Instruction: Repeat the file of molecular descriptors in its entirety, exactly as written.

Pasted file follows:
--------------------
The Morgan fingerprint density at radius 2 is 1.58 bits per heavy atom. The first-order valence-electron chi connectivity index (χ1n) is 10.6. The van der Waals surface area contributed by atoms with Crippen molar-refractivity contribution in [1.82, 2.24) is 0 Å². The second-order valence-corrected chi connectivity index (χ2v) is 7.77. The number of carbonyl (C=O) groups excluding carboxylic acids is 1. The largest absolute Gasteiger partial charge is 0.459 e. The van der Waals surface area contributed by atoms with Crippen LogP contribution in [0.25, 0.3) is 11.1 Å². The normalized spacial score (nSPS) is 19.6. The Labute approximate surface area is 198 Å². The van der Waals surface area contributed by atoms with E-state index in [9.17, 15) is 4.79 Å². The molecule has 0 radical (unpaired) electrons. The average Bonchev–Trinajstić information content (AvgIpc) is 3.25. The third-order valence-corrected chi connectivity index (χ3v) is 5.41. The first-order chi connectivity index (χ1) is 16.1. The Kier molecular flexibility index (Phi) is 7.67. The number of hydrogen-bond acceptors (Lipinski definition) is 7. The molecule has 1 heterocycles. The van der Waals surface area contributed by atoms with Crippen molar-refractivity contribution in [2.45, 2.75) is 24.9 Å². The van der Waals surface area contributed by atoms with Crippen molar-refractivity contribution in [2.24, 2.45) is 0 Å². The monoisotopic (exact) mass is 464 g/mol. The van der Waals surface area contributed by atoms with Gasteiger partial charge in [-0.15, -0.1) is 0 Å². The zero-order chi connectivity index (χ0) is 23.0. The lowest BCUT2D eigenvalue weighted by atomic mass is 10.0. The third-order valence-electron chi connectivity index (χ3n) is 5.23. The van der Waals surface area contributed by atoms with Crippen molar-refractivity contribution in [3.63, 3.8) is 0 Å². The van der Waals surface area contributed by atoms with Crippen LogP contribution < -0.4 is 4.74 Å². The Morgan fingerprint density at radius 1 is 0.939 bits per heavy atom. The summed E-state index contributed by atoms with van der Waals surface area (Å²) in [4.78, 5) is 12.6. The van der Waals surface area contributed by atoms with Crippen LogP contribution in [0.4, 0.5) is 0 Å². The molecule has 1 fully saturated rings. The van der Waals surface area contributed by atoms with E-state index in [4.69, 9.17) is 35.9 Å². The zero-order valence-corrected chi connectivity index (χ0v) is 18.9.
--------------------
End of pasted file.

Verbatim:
The Morgan fingerprint density at radius 2 is 1.58 bits per heavy atom. The first-order valence-electron chi connectivity index (χ1n) is 10.6. The van der Waals surface area contributed by atoms with Crippen molar-refractivity contribution in [1.82, 2.24) is 0 Å². The second-order valence-corrected chi connectivity index (χ2v) is 7.77. The number of carbonyl (C=O) groups excluding carboxylic acids is 1. The largest absolute Gasteiger partial charge is 0.459 e. The van der Waals surface area contributed by atoms with Crippen LogP contribution in [0.25, 0.3) is 11.1 Å². The normalized spacial score (nSPS) is 19.6. The Labute approximate surface area is 198 Å². The van der Waals surface area contributed by atoms with E-state index in [9.17, 15) is 4.79 Å². The molecule has 0 radical (unpaired) electrons. The average Bonchev–Trinajstić information content (AvgIpc) is 3.25. The third-order valence-corrected chi connectivity index (χ3v) is 5.41. The first-order chi connectivity index (χ1) is 16.1. The Kier molecular flexibility index (Phi) is 7.67. The number of hydrogen-bond acceptors (Lipinski definition) is 7. The molecule has 1 heterocycles. The van der Waals surface area contributed by atoms with Crippen molar-refractivity contribution in [2.45, 2.75) is 24.9 Å². The van der Waals surface area contributed by atoms with Crippen molar-refractivity contribution in [2.24, 2.45) is 0 Å². The monoisotopic (exact) mass is 464 g/mol. The van der Waals surface area contributed by atoms with Gasteiger partial charge in [-0.15, -0.1) is 0 Å². The zero-order chi connectivity index (χ0) is 23.0. The lowest BCUT2D eigenvalue weighted by atomic mass is 10.0. The third-order valence-electron chi connectivity index (χ3n) is 5.23. The van der Waals surface area contributed by atoms with Crippen molar-refractivity contribution in [3.63, 3.8) is 0 Å². The van der Waals surface area contributed by atoms with Crippen LogP contribution < -0.4 is 4.74 Å². The Morgan fingerprint density at radius 1 is 0.939 bits per heavy atom. The summed E-state index contributed by atoms with van der Waals surface area (Å²) in [4.78, 5) is 12.6. The van der Waals surface area contributed by atoms with Crippen LogP contribution in [0.4, 0.5) is 0 Å². The molecule has 1 fully saturated rings. The van der Waals surface area contributed by atoms with E-state index in [4.69, 9.17) is 35.9 Å². The zero-order valence-corrected chi connectivity index (χ0v) is 18.9.